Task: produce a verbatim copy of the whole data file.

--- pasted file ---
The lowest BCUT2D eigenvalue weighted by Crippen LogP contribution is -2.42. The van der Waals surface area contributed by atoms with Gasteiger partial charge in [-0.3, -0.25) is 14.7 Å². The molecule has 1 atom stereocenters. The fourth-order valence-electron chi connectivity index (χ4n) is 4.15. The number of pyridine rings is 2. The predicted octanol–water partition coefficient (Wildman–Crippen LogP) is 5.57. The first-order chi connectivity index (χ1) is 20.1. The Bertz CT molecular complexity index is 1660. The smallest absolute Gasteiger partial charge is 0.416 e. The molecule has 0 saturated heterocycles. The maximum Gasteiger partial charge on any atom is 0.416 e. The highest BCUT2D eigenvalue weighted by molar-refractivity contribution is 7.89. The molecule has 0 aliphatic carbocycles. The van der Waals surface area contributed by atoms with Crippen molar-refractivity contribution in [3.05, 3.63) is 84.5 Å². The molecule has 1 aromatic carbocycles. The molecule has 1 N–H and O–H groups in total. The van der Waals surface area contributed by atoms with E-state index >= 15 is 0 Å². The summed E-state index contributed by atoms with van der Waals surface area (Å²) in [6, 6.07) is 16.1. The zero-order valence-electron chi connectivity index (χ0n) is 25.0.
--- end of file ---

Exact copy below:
The lowest BCUT2D eigenvalue weighted by Crippen LogP contribution is -2.42. The van der Waals surface area contributed by atoms with Gasteiger partial charge in [-0.3, -0.25) is 14.7 Å². The molecule has 1 atom stereocenters. The fourth-order valence-electron chi connectivity index (χ4n) is 4.15. The number of pyridine rings is 2. The predicted octanol–water partition coefficient (Wildman–Crippen LogP) is 5.57. The first-order chi connectivity index (χ1) is 20.1. The Bertz CT molecular complexity index is 1660. The smallest absolute Gasteiger partial charge is 0.416 e. The molecule has 0 saturated heterocycles. The maximum Gasteiger partial charge on any atom is 0.416 e. The highest BCUT2D eigenvalue weighted by molar-refractivity contribution is 7.89. The molecule has 0 aliphatic carbocycles. The van der Waals surface area contributed by atoms with Crippen molar-refractivity contribution in [3.05, 3.63) is 84.5 Å². The molecule has 1 aromatic carbocycles. The molecule has 1 N–H and O–H groups in total. The van der Waals surface area contributed by atoms with E-state index >= 15 is 0 Å². The summed E-state index contributed by atoms with van der Waals surface area (Å²) in [6, 6.07) is 16.1. The zero-order valence-electron chi connectivity index (χ0n) is 25.0.